“And that’s why we have to work so hard to do this. That’s the kind of situation that we are facing.”

Catch Let Elephants Be Elephants tonight at 7pm (repeat telecast on April 30 at 12.30pm) on the National Geographic Channel (StarHub TV Ch 411 and SingTel mio TV Ch 201); or on April 25 at 9.35pm on Nat Geo Wild! (StarHub TV Ch 413 and SingTel mio TV Ch 207).

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Elephant suffers identity confusion, joins buffalo herd

Elephant suffers identity confusion, joins buffalo herd | The Fight for Elephant & Rhino Survival | Scoop.it
Nzou, 46, has lived on the Imire Black Rhino and Wildlife Conservation area in Zimbabwe since her parents were killed in the 1970s. She was placed with the buffalo and refused to leave them.

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Wildlife Margrit's curator insight, June 23, 2014 6:31 PM

Everyone needs a place to belong, a family... an orphaned elephant is no different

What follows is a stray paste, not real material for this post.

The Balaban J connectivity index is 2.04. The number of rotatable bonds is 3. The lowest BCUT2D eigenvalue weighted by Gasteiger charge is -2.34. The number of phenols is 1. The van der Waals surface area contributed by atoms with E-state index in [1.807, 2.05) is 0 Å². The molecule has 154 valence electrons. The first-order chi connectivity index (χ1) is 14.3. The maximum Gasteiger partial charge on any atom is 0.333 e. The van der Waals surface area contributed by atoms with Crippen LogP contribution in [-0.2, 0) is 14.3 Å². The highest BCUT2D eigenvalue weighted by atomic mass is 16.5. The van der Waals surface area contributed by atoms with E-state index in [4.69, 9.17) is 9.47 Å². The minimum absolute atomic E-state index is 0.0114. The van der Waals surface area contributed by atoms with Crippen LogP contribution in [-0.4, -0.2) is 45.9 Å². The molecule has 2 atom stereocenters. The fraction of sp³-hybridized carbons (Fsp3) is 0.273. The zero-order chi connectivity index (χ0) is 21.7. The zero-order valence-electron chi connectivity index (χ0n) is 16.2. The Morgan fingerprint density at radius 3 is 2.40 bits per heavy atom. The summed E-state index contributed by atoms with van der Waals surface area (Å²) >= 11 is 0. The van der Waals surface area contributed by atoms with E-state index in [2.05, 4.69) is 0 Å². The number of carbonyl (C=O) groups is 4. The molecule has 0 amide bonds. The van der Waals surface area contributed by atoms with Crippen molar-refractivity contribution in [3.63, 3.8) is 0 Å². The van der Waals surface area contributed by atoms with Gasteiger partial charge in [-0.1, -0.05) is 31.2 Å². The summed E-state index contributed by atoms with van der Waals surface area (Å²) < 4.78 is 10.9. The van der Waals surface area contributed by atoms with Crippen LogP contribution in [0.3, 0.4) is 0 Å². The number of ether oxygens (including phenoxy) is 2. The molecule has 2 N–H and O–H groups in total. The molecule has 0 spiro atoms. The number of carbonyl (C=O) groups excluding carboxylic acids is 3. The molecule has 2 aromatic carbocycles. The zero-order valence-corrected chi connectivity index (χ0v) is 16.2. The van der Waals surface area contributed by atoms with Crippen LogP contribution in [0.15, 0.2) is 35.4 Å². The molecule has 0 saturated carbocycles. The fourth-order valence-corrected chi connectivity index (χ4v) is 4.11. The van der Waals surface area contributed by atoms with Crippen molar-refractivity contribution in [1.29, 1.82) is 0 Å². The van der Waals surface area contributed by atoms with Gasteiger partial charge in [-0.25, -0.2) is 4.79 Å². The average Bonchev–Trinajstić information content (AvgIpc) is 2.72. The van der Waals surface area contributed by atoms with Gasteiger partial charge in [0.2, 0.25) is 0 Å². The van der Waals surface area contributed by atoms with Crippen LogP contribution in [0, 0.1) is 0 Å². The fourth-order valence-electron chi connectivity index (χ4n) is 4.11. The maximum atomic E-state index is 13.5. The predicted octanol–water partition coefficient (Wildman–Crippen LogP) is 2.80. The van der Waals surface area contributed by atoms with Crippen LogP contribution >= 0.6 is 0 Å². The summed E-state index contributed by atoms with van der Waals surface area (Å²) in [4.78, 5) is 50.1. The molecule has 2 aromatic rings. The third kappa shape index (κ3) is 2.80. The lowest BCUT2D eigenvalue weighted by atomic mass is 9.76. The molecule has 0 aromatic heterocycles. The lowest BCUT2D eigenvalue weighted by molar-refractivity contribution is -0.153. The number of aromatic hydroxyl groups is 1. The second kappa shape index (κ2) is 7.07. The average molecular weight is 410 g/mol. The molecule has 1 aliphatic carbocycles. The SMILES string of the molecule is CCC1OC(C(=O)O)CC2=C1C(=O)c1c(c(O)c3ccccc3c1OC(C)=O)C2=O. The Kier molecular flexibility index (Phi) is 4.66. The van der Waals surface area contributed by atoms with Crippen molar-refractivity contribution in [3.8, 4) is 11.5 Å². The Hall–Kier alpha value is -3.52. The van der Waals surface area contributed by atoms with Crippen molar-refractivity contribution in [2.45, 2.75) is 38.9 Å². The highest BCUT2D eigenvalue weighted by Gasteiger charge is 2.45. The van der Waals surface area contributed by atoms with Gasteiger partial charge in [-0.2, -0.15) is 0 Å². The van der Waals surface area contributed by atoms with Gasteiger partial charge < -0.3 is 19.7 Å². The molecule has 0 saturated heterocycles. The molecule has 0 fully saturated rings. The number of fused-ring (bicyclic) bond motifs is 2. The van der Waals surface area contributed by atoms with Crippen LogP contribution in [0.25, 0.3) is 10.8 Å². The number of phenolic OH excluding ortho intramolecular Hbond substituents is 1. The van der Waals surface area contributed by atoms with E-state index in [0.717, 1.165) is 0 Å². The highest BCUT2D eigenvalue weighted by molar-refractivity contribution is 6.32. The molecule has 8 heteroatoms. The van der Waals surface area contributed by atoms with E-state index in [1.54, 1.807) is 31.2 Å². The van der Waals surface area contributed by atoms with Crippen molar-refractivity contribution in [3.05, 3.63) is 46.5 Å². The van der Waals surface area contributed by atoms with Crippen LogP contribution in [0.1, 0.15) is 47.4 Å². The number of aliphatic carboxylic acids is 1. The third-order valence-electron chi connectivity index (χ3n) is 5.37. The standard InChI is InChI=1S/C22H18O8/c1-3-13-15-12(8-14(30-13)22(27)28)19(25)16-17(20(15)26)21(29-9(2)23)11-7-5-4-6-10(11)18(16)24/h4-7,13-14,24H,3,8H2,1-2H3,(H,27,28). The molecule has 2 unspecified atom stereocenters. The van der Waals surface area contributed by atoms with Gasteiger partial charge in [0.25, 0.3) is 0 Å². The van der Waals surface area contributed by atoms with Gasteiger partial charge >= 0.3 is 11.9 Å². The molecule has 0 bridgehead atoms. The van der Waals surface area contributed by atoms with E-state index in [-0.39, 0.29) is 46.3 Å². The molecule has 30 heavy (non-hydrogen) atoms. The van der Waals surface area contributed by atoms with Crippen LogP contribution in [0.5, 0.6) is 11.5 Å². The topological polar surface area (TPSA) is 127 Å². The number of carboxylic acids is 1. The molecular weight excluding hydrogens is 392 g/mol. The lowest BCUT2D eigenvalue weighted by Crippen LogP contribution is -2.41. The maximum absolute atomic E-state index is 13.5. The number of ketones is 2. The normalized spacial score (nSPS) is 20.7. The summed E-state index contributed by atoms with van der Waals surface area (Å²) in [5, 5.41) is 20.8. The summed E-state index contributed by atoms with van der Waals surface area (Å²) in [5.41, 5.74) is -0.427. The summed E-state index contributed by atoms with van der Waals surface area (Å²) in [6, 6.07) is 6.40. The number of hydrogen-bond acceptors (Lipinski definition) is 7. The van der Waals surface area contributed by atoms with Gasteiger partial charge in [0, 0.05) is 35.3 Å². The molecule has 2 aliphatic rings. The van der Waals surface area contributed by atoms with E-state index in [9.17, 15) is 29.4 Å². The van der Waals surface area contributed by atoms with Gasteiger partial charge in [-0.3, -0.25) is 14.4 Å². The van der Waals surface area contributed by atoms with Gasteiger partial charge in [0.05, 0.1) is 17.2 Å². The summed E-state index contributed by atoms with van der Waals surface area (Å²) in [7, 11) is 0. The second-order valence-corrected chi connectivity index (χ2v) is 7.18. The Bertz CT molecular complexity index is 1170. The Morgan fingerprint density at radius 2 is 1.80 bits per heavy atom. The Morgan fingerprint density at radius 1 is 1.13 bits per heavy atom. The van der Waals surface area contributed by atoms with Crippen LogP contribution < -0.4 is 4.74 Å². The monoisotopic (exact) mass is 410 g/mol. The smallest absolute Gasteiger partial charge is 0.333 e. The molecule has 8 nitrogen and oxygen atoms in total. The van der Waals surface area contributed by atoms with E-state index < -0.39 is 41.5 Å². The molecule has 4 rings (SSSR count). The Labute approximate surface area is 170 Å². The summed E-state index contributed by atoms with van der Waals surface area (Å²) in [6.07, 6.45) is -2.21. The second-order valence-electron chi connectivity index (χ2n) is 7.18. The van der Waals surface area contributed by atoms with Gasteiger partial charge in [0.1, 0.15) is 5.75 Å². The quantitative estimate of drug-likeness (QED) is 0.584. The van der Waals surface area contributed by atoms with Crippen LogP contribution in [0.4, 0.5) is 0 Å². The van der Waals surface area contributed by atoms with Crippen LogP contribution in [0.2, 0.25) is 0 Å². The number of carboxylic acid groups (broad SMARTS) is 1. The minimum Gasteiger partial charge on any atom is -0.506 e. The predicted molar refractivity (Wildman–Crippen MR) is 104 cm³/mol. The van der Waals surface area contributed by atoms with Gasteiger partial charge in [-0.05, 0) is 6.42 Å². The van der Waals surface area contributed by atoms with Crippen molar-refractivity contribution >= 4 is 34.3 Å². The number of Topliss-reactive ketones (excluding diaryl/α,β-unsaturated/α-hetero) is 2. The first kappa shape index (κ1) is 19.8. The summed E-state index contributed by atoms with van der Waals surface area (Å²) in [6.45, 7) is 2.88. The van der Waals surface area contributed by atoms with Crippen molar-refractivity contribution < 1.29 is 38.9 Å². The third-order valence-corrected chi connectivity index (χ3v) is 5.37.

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Kenya: Poachers Kill Famous Kenyan Elephant Amid Warnings of 'Industrial Scale' Smuggling

Kenya: Poachers Kill Famous Kenyan Elephant Amid Warnings of 'Industrial Scale' Smuggling | The Fight for Elephant & Rhino Survival | Scoop.it

[Sabahi] Poachers have killed one of Africa's largest elephants using poisoned arrows, Kenyan wildlife officials revealed Saturday (June 14th).


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President Obama's Advisory Council on Wildlife Trafficking, June 2014


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Alarm as 117 elephant carcasses found in Maasai Mara Game Reserve

Alarm as 117 elephant carcasses found in Maasai Mara Game Reserve | The Fight for Elephant & Rhino Survival | Scoop.it